BBC to adapt Alexei Sayle's memoirs for TV | 'The deal's been done'

BBC to adapt Alexei Sayle's memoirs for TV

'The deal's been done'

Alexei Sayle’s memoirs are being adapted for a BBC TV series, Chortle can reveal.

He has disclosed that the ‘deal’s been done’ to convert his books into hour-long episodes – and his publicist confirmed to Chortle that the project is in pre-production but cautioned that it is still in its early stages and that the series 'won't be made this year'.

The comic has written two volumes of autobiography: Stalin Ate My Homework, which was published in 2010,  and 2016's Thatcher Stole My Trousers.

Sayle spoke of the BBC commission to 6 Music's Shaun Keaveny – who asked if the comic had anyone in mind to play himself.

In reply, Sayle joked: 'I haven't cast yet. I think we'll go for someone bold like Judi Dench. Throw convention out the window.'

Stalin Ate My Homework recalls his Jewish, atheist, communist upbringing in 1950s Liverpool, holidaying behind the Iron Curtain and being present during the Paris riots of 1968, ending with Sayle leaving for Chelsea School of Art.

Thatcher Stole My Trousers picks up the story in 1971 as he forms an unlikely friendship with his art school tutor Anne Rees-Mogg, mother of Conservative MP Jacob and wife of ultra-establishment Times editor William.

The book then tracks his deepening participation in left-wing politics and seminal role in the rise of the UK's alternative comedy scene compering at The Comedy Store, as well as his work on The Comic Strip and The Young Ones.

This commission follows a similar deal that the BBC had with Danny Baker to adapt his autobiography, Going To Sea In A Sieve, which became the acclaimed sitcom Cradle To Grave in 2015. A second series of the BBC Two comedy has been commissioned, but production is on hiatus after star Peter Kay, who plays the father of the teenage Baker, cancelled all his work citing family issues.

Sayle has something of a love-hate relationship with the BBC. His autobiographies were bought by publisher Sceptre after the success of his 2008 BBC Two docu-series Alexei Sayle's Liverpool. And he is a semi-regular fixture on Radio 4, where Alexei Sayle's Absence Of Normal, a series of plays adapted from his short stories, is currently airing.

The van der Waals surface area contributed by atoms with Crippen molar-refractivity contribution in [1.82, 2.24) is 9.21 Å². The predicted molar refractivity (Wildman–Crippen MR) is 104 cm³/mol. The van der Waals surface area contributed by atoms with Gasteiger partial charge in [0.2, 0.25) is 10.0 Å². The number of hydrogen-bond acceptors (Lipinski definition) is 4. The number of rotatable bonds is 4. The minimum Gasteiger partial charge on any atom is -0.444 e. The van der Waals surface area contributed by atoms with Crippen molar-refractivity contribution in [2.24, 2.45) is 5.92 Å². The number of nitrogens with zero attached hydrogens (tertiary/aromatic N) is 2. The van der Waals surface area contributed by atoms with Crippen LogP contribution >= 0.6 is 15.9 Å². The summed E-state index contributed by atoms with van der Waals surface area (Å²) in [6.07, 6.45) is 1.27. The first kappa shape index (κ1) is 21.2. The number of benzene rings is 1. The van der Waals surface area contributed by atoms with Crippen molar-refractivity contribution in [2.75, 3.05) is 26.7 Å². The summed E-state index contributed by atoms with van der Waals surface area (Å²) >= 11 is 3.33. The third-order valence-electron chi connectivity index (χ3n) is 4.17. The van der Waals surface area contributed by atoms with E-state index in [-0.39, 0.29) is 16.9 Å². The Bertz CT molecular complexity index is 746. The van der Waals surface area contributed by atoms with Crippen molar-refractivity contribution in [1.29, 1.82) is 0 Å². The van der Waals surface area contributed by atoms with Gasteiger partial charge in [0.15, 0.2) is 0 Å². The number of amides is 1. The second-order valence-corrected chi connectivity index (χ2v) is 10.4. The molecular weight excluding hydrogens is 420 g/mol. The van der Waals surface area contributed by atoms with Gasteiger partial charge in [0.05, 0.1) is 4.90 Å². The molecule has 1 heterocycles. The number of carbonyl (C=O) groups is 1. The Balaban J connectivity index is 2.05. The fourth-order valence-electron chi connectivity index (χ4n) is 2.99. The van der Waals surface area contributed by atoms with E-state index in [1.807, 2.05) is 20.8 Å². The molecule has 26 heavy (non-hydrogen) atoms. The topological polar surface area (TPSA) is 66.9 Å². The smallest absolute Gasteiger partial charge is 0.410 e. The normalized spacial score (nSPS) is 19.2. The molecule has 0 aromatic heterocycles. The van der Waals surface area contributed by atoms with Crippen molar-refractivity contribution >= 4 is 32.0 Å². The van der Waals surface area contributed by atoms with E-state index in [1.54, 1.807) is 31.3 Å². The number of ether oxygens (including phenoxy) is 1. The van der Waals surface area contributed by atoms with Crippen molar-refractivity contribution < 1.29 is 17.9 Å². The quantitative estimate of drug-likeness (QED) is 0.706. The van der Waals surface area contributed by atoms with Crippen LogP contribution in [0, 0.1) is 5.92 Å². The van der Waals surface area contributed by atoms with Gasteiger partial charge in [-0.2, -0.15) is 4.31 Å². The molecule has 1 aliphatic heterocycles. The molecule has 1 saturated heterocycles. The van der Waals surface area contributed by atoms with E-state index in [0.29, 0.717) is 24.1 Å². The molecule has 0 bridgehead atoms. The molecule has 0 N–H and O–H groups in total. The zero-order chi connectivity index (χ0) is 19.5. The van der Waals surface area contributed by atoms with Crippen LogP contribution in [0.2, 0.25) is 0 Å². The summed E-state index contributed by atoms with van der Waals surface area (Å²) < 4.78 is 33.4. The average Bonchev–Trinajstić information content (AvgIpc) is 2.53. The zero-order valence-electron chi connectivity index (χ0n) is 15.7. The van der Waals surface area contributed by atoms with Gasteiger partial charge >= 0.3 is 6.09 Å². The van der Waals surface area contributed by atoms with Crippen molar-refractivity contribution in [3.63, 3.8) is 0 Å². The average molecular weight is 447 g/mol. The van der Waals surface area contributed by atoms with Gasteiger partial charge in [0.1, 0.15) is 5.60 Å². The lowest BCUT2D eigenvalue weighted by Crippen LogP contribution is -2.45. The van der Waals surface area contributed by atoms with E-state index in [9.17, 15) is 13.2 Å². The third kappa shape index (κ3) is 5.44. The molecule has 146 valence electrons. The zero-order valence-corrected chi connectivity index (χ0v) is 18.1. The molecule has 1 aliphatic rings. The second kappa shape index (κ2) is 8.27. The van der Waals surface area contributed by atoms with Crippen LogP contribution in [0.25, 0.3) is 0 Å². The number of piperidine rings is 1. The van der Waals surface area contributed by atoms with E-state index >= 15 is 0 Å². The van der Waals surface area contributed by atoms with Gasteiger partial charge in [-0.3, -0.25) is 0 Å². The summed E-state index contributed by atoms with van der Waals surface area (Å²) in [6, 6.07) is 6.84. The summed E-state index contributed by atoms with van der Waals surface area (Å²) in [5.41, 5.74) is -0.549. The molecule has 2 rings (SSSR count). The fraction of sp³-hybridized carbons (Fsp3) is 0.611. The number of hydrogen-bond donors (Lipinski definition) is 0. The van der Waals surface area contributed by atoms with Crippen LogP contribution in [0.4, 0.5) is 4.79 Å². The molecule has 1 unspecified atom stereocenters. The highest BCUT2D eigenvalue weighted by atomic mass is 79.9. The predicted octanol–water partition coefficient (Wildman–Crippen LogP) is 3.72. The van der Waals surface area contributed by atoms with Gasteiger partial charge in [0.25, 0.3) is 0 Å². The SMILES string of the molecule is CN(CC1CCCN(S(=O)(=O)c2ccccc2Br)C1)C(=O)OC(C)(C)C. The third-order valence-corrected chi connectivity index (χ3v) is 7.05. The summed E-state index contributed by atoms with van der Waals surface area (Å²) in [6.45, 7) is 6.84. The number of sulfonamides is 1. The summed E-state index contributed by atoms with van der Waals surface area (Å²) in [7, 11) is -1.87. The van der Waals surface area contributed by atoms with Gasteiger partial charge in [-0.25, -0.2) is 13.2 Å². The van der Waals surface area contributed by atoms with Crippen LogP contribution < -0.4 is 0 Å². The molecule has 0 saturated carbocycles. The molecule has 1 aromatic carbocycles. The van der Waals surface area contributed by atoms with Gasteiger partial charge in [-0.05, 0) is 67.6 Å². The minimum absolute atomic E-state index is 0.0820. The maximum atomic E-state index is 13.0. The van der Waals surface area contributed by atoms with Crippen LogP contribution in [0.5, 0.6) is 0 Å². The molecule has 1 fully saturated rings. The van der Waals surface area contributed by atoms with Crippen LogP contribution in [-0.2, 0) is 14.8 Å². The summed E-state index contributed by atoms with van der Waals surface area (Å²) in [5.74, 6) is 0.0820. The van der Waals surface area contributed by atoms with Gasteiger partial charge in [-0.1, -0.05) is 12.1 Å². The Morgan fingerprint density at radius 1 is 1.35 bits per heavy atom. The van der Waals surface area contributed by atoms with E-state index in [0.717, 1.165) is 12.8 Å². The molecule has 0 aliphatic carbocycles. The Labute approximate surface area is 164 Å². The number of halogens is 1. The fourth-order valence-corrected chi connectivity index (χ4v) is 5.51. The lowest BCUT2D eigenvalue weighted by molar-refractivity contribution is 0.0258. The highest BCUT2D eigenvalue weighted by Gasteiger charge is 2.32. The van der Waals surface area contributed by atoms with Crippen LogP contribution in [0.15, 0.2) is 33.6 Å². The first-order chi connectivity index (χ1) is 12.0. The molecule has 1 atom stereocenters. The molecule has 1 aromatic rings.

Narrated by the comic, the plays feature Peter Capaldi, Peter Serafinowicz, Lewis McCloud, Lazy Susan's Freya Parker, Daphne's George Fouracres and Game of Thrones star and stand-up Ben Crompton. 

Meanwhile, Sayle has been developing a podcast with BBC Studios based on his plan to dine in every restaurant featured in Time Out's 100 Best Cheap Eats, where he plans to chat 'with a comedian, a world leader or a Premier League Footballer and record what happens.'

But in July, writing on his blog, Sayle criticised the de-politicisation of BBC procedural dramas like Casualty, adding that the corporation's 'drama and comedy has somehow too become cautious and dull'. And he pointed to his 1988-1991 BBC Two sketch show Alexei Sayle's Stuff as 'a reminder of how playful and innovative the BBC could be once upon a time'.

Bemoaning the fact that he's never been asked on Desert Island Discs, he pondered that ‘there must be some kind of big black book in a secret vault at the BBC saying who can never be allowed on Desert Island Discs and I’m in it but the thing is I don’t know what I did to get on the blacklist.  

'Did I blacken the name of the sacred [Desert Island Discs creator] Roy Plombley, did I go on a date with Michael Parkinson then never call him the next day? I don’t know but if I ever do get on the show my first disc is going to be "Fuk Da Police" by NWA.'

- by Jay Richardson

Published: 15 Mar 2019

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